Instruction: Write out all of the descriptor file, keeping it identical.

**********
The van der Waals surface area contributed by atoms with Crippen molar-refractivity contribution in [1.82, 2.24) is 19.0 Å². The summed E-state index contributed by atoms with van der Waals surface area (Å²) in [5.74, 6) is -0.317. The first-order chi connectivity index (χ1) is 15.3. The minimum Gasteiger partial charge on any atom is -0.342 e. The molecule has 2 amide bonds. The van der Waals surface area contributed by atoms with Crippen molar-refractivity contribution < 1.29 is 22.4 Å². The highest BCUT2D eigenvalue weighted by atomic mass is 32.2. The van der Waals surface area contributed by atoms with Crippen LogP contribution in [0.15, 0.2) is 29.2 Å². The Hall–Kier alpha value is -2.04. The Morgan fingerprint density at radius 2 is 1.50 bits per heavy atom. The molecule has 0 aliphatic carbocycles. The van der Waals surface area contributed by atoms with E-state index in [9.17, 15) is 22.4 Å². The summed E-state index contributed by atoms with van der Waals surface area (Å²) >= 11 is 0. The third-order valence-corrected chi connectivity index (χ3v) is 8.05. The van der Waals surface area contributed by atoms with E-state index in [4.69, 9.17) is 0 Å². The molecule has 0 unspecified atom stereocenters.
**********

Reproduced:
The van der Waals surface area contributed by atoms with Crippen molar-refractivity contribution in [1.82, 2.24) is 19.0 Å². The summed E-state index contributed by atoms with van der Waals surface area (Å²) in [5.74, 6) is -0.317. The first-order chi connectivity index (χ1) is 15.3. The minimum Gasteiger partial charge on any atom is -0.342 e. The molecule has 2 amide bonds. The van der Waals surface area contributed by atoms with Crippen molar-refractivity contribution < 1.29 is 22.4 Å². The highest BCUT2D eigenvalue weighted by atomic mass is 32.2. The van der Waals surface area contributed by atoms with Crippen LogP contribution in [0.15, 0.2) is 29.2 Å². The Hall–Kier alpha value is -2.04. The Morgan fingerprint density at radius 2 is 1.50 bits per heavy atom. The molecule has 0 aliphatic carbocycles. The van der Waals surface area contributed by atoms with E-state index in [9.17, 15) is 22.4 Å². The summed E-state index contributed by atoms with van der Waals surface area (Å²) >= 11 is 0. The third-order valence-corrected chi connectivity index (χ3v) is 8.05. The van der Waals surface area contributed by atoms with E-state index in [4.69, 9.17) is 0 Å². The molecule has 0 unspecified atom stereocenters.